Susan F. Robertson has more than 30 years of glassblowing experience under her belt, and in recent years, has turned to making glass beaded jewelry. Photos by Carson Peaden.
Susan F. Robertson was in her final college semester as an accounting student when she discovered glass.
She was walking down a hallway in her dorm and noticed a student with her door propped open. Inside, handmade glass objects were strewn throughout the room. When Robertson asked what they were, the young woman said she had made them in a glassblowing class offered at the school.
Robertson signed up and immediately fell in love with the art.
“It was like the most magical thing I’ve ever seen in my life,” she said, remembering the first time her instructor showed her how to blow glass. “And then I did it one time. And I knew I couldn’t go throughout my life without not doing it.”
In the first few days of class, she accidentally burned her hand, forming thick blisters in minutes. But that didn’t deter her.
Since that first day of class, Robertson has blown glass for more than 30 years. Now she makes glass beads and jewelry out of her home in Columbia, South Carolina, drawing upon her experiences as a master glass blower. Her home studio was a part of Columbia’s Open studies in early April, a weekend event encouraging residents to visit artists in their area. Adults and kids alike pulled up to her Forest Acres car port to watch her form beads.
Robertson and an acquaintance opened their first glassblowing studio in an old concrete plant in Jacksonville, Mississippi, after graduating from Mississippi University for Women in 1974. It only stayed open for about six months, so Robertson picked up a few odd jobs and eventually took a three-week glassblowing course at Penland School of Craft.
As the only glass blower in the state and one of few women in the field, her name circulated among other artists. In January of 1976, she was offered a job at Leroy Percy State Park as part of a pilot program funded by the Mississippi Art Commission. For the next seven months, she blew glass for kids and other visitors four days a week, living in a log cabin next to a lake teeming with alligators.
Over the next few years, Robertson held artist-in-residence positions throughout the state. Each day, she blew glass in her giant brick furnace in front of people all over the country. Some people thought she was making bricks, ceramics or something else altogether.
“This guy comes up and he goes ‘It’s a whiskey sale, isn’t it? I’ve served time for that!’” Robertson said with a laugh.
By the early 1980s, she owned and operated her own glassblowing studio in the Millsaps art district in Jackson, Mississippi. Susan Ford Studio was open for more than 20 years, and during that time she made glass creations for awards shows and weddings. Several museums throughout the Southeast are home to her art, and three former presidents have her glasswork.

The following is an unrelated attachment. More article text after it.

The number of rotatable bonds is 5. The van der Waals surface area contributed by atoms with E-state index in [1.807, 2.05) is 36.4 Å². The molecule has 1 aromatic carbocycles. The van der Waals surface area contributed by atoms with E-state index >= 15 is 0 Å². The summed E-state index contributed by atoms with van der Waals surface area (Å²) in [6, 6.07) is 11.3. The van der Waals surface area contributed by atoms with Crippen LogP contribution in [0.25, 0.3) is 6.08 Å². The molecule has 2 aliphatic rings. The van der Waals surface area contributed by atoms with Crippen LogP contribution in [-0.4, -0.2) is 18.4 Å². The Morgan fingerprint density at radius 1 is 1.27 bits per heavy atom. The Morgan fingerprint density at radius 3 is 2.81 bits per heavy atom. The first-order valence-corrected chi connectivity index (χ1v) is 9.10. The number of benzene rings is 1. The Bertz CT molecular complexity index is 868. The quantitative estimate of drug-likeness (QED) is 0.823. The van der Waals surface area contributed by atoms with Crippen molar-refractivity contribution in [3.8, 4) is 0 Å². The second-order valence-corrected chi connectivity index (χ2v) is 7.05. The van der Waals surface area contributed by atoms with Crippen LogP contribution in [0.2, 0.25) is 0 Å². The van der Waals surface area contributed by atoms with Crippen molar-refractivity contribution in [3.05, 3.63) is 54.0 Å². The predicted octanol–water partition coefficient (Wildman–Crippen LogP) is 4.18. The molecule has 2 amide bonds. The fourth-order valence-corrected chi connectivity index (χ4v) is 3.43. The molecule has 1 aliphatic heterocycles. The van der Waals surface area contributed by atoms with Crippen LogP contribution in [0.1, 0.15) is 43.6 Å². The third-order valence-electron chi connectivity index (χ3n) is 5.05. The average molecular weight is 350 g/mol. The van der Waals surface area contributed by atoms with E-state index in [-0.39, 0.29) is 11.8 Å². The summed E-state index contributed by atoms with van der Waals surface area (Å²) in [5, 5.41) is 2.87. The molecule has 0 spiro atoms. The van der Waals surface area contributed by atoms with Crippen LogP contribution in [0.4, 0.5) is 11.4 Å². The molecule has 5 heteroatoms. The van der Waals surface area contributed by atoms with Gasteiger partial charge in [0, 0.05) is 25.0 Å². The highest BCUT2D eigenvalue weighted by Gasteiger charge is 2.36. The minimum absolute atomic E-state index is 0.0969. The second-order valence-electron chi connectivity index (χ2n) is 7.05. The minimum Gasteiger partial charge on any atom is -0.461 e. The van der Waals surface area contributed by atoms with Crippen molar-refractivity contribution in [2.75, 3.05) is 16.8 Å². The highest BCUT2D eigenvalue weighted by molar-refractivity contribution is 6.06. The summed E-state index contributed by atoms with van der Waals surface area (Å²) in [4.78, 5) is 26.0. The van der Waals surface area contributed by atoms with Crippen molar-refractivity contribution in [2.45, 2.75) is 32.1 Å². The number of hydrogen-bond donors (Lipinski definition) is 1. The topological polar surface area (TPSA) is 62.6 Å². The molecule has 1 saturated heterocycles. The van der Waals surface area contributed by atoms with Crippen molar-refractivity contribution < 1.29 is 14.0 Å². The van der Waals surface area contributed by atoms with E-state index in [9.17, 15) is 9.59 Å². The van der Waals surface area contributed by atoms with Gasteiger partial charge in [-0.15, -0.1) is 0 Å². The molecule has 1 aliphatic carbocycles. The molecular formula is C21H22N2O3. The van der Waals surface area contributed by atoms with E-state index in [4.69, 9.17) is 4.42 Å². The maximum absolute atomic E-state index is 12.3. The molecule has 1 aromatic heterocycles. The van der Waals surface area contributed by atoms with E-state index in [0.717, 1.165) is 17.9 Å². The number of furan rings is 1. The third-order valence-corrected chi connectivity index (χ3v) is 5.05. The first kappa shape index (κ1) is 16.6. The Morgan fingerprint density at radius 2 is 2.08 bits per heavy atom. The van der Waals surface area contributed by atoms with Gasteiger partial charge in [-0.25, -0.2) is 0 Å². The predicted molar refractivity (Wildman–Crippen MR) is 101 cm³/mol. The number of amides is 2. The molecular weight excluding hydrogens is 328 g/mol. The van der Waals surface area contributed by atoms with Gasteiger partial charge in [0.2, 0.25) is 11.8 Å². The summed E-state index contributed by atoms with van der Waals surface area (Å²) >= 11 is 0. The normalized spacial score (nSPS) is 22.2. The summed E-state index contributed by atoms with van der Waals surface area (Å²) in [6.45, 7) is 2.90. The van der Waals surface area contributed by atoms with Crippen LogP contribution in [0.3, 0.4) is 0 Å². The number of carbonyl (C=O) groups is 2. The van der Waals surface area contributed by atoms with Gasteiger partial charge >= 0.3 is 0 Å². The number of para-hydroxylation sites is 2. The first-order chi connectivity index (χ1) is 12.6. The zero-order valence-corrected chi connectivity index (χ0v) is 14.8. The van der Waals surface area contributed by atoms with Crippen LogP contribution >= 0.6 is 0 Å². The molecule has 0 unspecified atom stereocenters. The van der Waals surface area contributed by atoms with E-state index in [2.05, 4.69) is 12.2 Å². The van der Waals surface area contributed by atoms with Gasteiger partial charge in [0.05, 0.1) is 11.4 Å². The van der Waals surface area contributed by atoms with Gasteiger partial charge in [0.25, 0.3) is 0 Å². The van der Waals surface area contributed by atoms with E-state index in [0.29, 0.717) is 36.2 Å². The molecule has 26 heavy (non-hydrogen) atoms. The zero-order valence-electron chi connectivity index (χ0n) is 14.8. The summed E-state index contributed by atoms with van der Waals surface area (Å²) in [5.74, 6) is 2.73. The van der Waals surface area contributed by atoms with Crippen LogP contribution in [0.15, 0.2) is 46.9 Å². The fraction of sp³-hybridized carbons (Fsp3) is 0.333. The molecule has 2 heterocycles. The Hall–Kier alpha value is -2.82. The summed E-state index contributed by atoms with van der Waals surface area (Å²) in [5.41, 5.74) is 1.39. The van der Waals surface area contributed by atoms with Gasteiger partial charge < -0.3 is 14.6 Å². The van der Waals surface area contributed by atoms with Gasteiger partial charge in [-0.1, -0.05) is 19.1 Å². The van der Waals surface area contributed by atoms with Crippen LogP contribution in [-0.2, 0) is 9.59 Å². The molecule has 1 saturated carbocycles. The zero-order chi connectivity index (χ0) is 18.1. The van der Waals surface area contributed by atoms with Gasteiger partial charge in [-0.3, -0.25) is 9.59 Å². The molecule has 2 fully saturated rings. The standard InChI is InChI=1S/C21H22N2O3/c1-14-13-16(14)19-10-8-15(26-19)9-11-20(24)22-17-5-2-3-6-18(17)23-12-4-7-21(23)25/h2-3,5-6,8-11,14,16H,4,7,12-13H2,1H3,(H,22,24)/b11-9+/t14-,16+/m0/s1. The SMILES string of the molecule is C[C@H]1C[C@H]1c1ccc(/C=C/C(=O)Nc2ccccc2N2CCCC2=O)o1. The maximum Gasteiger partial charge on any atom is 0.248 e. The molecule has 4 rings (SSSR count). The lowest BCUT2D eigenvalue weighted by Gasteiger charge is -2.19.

“I think one reason why I was successful with my blown glass was because I usually had great conversations with people when they bought something,” she said. “And so they remember the conversation and what it was like when they looked at that piece that they bought. It makes them feel good. And that’s what I really think art is about.”
After closing her studio, Robertson moved to Columbia in 2005 with her husband, who received a job opportunity. She transitioned to making glass beads and jewelry out of her home. While she is still able to work with glass, she can experiment and design it in entirely new ways.
Equipped with her torch, which reaches over 2,000 degrees, she takes less than half an hour to melt and shape a string of glass beads. When glass reaches such high temperatures, it becomes soft like honey. Then the beads must bake in the kiln and cool down for several hours.
“Every glass has a different personality,” Robertson said.
Greens are stiffer, whereas blues and opaques are creamier.
Robertson, who has mastered the art of glass, finds that making the bead takes considerably less time than designing the piece as a whole. And while she advertises her business through social media and art markets, it’s not about the money.
“Through this whole adventure here, the only desire I had was just to keep blowing glass,” she said.
Each color and type of glass has a different personality. Greens are stiffer whereas blues and opaques are softer.
One of Robertson’s signature styles, featured in the middle, gives the illusion that the glass is floating in the center.
The shelf in Robertson’s home displays handmade glass pieces made by her throughout her career.
Made in her glassblowing college class, this is the first piece Robertson ever did. While making it, she accidentally dropped it, cracking the side and also burning her hand.
In 1984, Robertson was one of the only glassblowers in Mississippi when she first opened her own studio.